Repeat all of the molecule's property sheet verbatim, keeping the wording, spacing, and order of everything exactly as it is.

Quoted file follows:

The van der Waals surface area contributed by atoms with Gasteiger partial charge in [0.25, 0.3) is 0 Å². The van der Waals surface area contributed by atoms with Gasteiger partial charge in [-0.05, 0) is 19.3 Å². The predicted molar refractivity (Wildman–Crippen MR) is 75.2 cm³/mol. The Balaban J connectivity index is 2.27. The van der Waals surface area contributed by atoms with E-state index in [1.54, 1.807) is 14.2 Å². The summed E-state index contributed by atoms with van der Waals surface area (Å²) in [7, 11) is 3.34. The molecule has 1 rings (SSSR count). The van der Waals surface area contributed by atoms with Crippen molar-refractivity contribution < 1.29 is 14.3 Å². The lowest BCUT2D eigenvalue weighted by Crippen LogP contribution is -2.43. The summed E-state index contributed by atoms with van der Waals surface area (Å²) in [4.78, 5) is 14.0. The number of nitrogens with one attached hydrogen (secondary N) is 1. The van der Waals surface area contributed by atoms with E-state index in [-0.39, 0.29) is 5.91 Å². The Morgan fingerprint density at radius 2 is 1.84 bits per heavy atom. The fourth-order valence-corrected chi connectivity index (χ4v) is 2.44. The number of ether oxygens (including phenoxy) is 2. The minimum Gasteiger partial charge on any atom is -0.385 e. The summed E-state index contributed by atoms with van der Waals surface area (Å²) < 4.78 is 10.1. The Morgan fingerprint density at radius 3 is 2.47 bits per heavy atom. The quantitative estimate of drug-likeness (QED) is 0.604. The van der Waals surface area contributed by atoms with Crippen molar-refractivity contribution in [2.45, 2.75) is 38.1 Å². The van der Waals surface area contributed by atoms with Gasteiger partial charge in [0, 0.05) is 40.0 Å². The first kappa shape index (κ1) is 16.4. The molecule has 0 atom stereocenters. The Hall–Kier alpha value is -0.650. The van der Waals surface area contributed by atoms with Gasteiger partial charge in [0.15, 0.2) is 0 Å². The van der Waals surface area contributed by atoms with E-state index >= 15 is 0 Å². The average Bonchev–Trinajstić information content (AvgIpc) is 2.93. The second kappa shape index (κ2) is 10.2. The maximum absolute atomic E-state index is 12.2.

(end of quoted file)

The van der Waals surface area contributed by atoms with Gasteiger partial charge in [0.25, 0.3) is 0 Å². The van der Waals surface area contributed by atoms with Gasteiger partial charge in [-0.05, 0) is 19.3 Å². The predicted molar refractivity (Wildman–Crippen MR) is 75.2 cm³/mol. The Balaban J connectivity index is 2.27. The van der Waals surface area contributed by atoms with E-state index in [1.54, 1.807) is 14.2 Å². The summed E-state index contributed by atoms with van der Waals surface area (Å²) in [7, 11) is 3.34. The molecule has 1 rings (SSSR count). The van der Waals surface area contributed by atoms with Crippen molar-refractivity contribution < 1.29 is 14.3 Å². The lowest BCUT2D eigenvalue weighted by Crippen LogP contribution is -2.43. The summed E-state index contributed by atoms with van der Waals surface area (Å²) in [4.78, 5) is 14.0. The number of nitrogens with one attached hydrogen (secondary N) is 1. The van der Waals surface area contributed by atoms with E-state index in [-0.39, 0.29) is 5.91 Å². The Morgan fingerprint density at radius 2 is 1.84 bits per heavy atom. The fourth-order valence-corrected chi connectivity index (χ4v) is 2.44. The number of ether oxygens (including phenoxy) is 2. The minimum Gasteiger partial charge on any atom is -0.385 e. The summed E-state index contributed by atoms with van der Waals surface area (Å²) < 4.78 is 10.1. The Morgan fingerprint density at radius 3 is 2.47 bits per heavy atom. The quantitative estimate of drug-likeness (QED) is 0.604. The van der Waals surface area contributed by atoms with Crippen molar-refractivity contribution in [2.45, 2.75) is 38.1 Å². The van der Waals surface area contributed by atoms with Gasteiger partial charge in [0, 0.05) is 40.0 Å². The first kappa shape index (κ1) is 16.4. The molecule has 0 atom stereocenters. The Hall–Kier alpha value is -0.650. The van der Waals surface area contributed by atoms with Gasteiger partial charge in [0.15, 0.2) is 0 Å². The van der Waals surface area contributed by atoms with E-state index >= 15 is 0 Å². The average Bonchev–Trinajstić information content (AvgIpc) is 2.93. The second kappa shape index (κ2) is 10.2. The maximum absolute atomic E-state index is 12.2.